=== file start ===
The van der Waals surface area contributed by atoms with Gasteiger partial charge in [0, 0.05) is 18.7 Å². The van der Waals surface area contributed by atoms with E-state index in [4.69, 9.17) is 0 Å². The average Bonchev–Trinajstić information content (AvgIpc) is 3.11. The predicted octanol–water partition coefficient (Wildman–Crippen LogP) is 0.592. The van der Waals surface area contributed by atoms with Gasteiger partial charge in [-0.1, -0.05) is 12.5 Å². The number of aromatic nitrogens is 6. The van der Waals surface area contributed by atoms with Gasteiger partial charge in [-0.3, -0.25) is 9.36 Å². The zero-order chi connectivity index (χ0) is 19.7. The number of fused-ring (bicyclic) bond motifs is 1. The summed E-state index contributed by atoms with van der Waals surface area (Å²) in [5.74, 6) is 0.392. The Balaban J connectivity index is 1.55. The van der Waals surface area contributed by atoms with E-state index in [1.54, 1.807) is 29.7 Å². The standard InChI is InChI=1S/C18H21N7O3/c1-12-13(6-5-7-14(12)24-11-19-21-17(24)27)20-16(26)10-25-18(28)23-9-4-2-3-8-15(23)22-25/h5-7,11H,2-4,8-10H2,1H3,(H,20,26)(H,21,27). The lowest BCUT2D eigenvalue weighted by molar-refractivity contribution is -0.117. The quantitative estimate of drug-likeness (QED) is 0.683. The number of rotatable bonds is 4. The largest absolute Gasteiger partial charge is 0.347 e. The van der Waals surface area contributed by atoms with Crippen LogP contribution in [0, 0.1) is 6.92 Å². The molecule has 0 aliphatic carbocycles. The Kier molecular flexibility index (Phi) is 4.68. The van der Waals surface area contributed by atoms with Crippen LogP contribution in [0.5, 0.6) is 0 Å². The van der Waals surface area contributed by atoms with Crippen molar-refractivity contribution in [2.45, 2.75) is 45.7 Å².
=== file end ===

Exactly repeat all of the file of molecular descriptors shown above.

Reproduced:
The van der Waals surface area contributed by atoms with Gasteiger partial charge in [0, 0.05) is 18.7 Å². The van der Waals surface area contributed by atoms with E-state index in [4.69, 9.17) is 0 Å². The average Bonchev–Trinajstić information content (AvgIpc) is 3.11. The predicted octanol–water partition coefficient (Wildman–Crippen LogP) is 0.592. The van der Waals surface area contributed by atoms with Gasteiger partial charge in [-0.1, -0.05) is 12.5 Å². The number of aromatic nitrogens is 6. The van der Waals surface area contributed by atoms with Gasteiger partial charge in [-0.3, -0.25) is 9.36 Å². The zero-order chi connectivity index (χ0) is 19.7. The number of fused-ring (bicyclic) bond motifs is 1. The summed E-state index contributed by atoms with van der Waals surface area (Å²) in [5.74, 6) is 0.392. The Balaban J connectivity index is 1.55. The van der Waals surface area contributed by atoms with E-state index in [1.54, 1.807) is 29.7 Å². The standard InChI is InChI=1S/C18H21N7O3/c1-12-13(6-5-7-14(12)24-11-19-21-17(24)27)20-16(26)10-25-18(28)23-9-4-2-3-8-15(23)22-25/h5-7,11H,2-4,8-10H2,1H3,(H,20,26)(H,21,27). The lowest BCUT2D eigenvalue weighted by molar-refractivity contribution is -0.117. The quantitative estimate of drug-likeness (QED) is 0.683. The number of rotatable bonds is 4. The largest absolute Gasteiger partial charge is 0.347 e. The van der Waals surface area contributed by atoms with Crippen LogP contribution in [0, 0.1) is 6.92 Å². The molecule has 0 aliphatic carbocycles. The Kier molecular flexibility index (Phi) is 4.68. The van der Waals surface area contributed by atoms with Crippen LogP contribution in [0.5, 0.6) is 0 Å². The van der Waals surface area contributed by atoms with Crippen molar-refractivity contribution in [2.45, 2.75) is 45.7 Å².